Cryptocurrencies are an Internet-based medium of exchange that uses cryptographic functions to execute financial transactions. Cryptocurrencies use the blockchain technology to be decentralised and to ensure transparent and immutable transactions.

The most important feature of a cryptocurrency is that it is not controlled by any central authority: the decentralised nature of the blockchain makes cryptocurrencies theoretically immune to control and interference by the government or a central bank.

Cryptocurrencies can be sent directly between two users through the use of private and public keys thanks to exchange platforms. These transfers have minimal transaction costs, allowing users to avoid the high fees required by traditional financial institutions.

What are their main features?

  • Decentralised – No single entity has full control over a cryptocurrency; instead, control is decentralised and distributed over a large network of independent nodes around the world. Decentralised cryptocurrency control works through a core technology known as Distributed Ledger Technology or blockchain.
  • Not issued nor guaranteed by governments – Cryptocurrencies are not issued by central banks or governments and (except in the case of stablecoins) are not linked to a legal tender or other underlying assets.
  • Censorship Resistant – Due to their decentralised nature, cryptocurrencies are incredibly resistant to any government effort to censor or control them in any way.
  • Secure – Cryptocurrencies that rely on a decentralised network, since they use encryption and all transactions are written on a distributed accounting register, have a system that offers no points of vulnerability or error. This makes them considerably more secure than single centralised systems such as those normally used by banks and governments.
  • Irreversible – It is virtually impossible for anyone, except the owner of the corresponding private key, to carry out a cryptocurrency transaction from their wallet and once the transaction has been recorded on the blockchain, it stays there forever and it becomes impossible to change or cancel it.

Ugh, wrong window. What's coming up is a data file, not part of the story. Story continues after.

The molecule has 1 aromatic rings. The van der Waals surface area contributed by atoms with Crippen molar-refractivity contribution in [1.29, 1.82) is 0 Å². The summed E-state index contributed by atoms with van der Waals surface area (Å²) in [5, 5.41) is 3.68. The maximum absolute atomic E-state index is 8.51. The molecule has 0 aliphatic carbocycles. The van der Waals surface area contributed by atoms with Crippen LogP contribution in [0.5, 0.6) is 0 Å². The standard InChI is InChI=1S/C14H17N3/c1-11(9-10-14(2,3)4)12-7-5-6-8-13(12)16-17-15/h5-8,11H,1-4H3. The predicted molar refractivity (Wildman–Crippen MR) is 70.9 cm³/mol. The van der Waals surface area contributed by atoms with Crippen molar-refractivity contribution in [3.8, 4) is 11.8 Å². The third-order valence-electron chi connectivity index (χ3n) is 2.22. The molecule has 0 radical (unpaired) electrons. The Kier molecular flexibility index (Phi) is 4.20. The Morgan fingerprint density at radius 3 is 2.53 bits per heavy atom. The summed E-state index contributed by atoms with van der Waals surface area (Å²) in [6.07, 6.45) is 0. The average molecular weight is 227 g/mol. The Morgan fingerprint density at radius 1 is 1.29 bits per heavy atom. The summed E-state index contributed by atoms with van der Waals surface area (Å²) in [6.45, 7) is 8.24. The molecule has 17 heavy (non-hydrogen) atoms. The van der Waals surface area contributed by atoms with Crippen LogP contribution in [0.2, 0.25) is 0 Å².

• Anonymous / Pseudonym – Since cryptocurrencies use advanced encryption to function without relying on a central authority, network users do not have to identify themselves when they carry out cryptocurrency transactions. It is important to note that the latest generation of exchanges, in order to comply with the new regulations and laws in force, operate a verification of identity (KYC) of each user at the time of registration. In this way, even if users operate on the platform under a pseudonym, the community is certain that the people on the platform are real people. 

Each cryptocurrency is unique in its own way 

Ten years have passed since Bitcoin, the world’s first cryptocurrency, was created, and there are already more than 4,000 cryptocurrencies, all unique in their own way, following the path of their pioneering predecessor. Cryptocurrencies have evolved radically since their advent and today are much more than just an alternative to fiat currency.

Depending on their purpose, cryptocurrencies are generally placed in the following four categories:

  • Coins: coins are the best-known type of cryptocurrency and are usually the first thing you think about when you hear the word “cryptocurrency”. Coins are built with the precise purpose of serving as a means of exchange and value reserves. The best-known cryptocurrency of this kind is Bitcoin.
  • Utility tokens: Utility tokens or “App coins” are cryptocurrencies issued in order to finance the development of certain cryptocurrency projects and which can then be used to purchase goods or services offered by the issuer of the cryptocurrency. The most popular cryptocurrency of this type is Ethereum, a programmable cryptocurrency used to create decentralised applications. The Young is also a Utility Token, created for the Young ecosystem, starting with the Stepdrop App. 
  • Security tokens: security tokens are a type of cryptocurrency that derives its value from an underlying external asset. Security tokens are created as investments and, as such, are subject to strict security regulations in most jurisdictions around the world.
  • Stablecoin: As the name suggests, a stablecoin is a type of cryptocurrency that has a stable value. Stablecoins are generally anchored (and redeemable) to other relatively stable assets such as fiat currencies or commodities such as gold. Currently, Tether is the largest and most recognisable stablecoin on the market.

What are the main ones? 

The concept of cryptocurrency was born in 1998, but it was created only in 2009 with Bitcoin, when Satoshi Nakamoto published the protocol and the first version.

Today there are about a thousand cryptocurrencies, each with its own function and its own project. To this day, the currencies that stand out in the market after Bitcoin are Ether and XRP, respectively belonging to the ecosystems Ethereum and Ripple, which have focused rather than on the cryptocurrency itself, especially on innovative IT and financial services, with a fair amount of success among large banks and companies in the sector.

How do you earn cryptocurrencies? 

Cryptocurrencies can be obtained in various ways: 

  • By contributing to the system of mining or consent of a network, by providing your computer skills and the computing power of your hardware in exchange for a small percentage.
  • by purchasing them 
  • by working and getting paid with cryptocurrencies

Cryptocurrency works exactly like traditional currencies, of course only in the places that accept this type of currency.